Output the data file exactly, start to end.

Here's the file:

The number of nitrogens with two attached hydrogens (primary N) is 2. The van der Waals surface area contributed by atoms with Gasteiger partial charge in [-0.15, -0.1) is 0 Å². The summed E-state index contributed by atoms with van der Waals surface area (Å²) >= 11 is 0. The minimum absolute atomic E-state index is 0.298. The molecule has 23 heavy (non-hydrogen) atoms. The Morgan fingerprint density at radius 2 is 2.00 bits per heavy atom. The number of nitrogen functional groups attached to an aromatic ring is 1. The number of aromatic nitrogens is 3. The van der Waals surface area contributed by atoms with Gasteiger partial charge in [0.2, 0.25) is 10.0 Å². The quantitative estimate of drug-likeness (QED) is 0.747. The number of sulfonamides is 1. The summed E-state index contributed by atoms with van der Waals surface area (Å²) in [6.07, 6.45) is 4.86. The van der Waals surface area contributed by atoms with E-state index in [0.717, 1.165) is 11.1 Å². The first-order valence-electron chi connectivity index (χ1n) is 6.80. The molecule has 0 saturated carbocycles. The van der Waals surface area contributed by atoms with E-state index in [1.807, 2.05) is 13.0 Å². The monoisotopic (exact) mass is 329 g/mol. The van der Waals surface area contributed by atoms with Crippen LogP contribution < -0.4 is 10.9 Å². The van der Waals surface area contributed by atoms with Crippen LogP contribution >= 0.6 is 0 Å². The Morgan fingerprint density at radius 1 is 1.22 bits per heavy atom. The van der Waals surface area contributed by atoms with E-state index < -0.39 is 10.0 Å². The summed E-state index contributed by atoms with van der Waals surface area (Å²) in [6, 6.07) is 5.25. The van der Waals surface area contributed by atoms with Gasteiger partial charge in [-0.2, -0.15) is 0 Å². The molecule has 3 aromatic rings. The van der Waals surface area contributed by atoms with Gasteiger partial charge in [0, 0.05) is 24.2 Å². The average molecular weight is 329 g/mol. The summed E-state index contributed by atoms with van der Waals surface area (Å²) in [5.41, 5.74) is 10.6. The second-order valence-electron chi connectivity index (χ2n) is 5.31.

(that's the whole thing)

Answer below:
The number of nitrogens with two attached hydrogens (primary N) is 2. The van der Waals surface area contributed by atoms with Gasteiger partial charge in [-0.15, -0.1) is 0 Å². The summed E-state index contributed by atoms with van der Waals surface area (Å²) >= 11 is 0. The minimum absolute atomic E-state index is 0.298. The molecule has 23 heavy (non-hydrogen) atoms. The Morgan fingerprint density at radius 2 is 2.00 bits per heavy atom. The number of nitrogen functional groups attached to an aromatic ring is 1. The number of aromatic nitrogens is 3. The van der Waals surface area contributed by atoms with Gasteiger partial charge in [0.2, 0.25) is 10.0 Å². The quantitative estimate of drug-likeness (QED) is 0.747. The number of sulfonamides is 1. The summed E-state index contributed by atoms with van der Waals surface area (Å²) in [6.07, 6.45) is 4.86. The van der Waals surface area contributed by atoms with E-state index in [0.717, 1.165) is 11.1 Å². The first-order valence-electron chi connectivity index (χ1n) is 6.80. The molecule has 0 saturated carbocycles. The van der Waals surface area contributed by atoms with E-state index in [1.807, 2.05) is 13.0 Å². The monoisotopic (exact) mass is 329 g/mol. The van der Waals surface area contributed by atoms with Crippen LogP contribution < -0.4 is 10.9 Å². The van der Waals surface area contributed by atoms with Crippen LogP contribution >= 0.6 is 0 Å². The Morgan fingerprint density at radius 1 is 1.22 bits per heavy atom. The van der Waals surface area contributed by atoms with E-state index < -0.39 is 10.0 Å². The summed E-state index contributed by atoms with van der Waals surface area (Å²) in [6, 6.07) is 5.25. The van der Waals surface area contributed by atoms with Gasteiger partial charge in [-0.2, -0.15) is 0 Å². The molecule has 3 aromatic rings. The van der Waals surface area contributed by atoms with Gasteiger partial charge in [0, 0.05) is 24.2 Å². The average molecular weight is 329 g/mol. The summed E-state index contributed by atoms with van der Waals surface area (Å²) in [5.41, 5.74) is 10.6. The second-order valence-electron chi connectivity index (χ2n) is 5.31.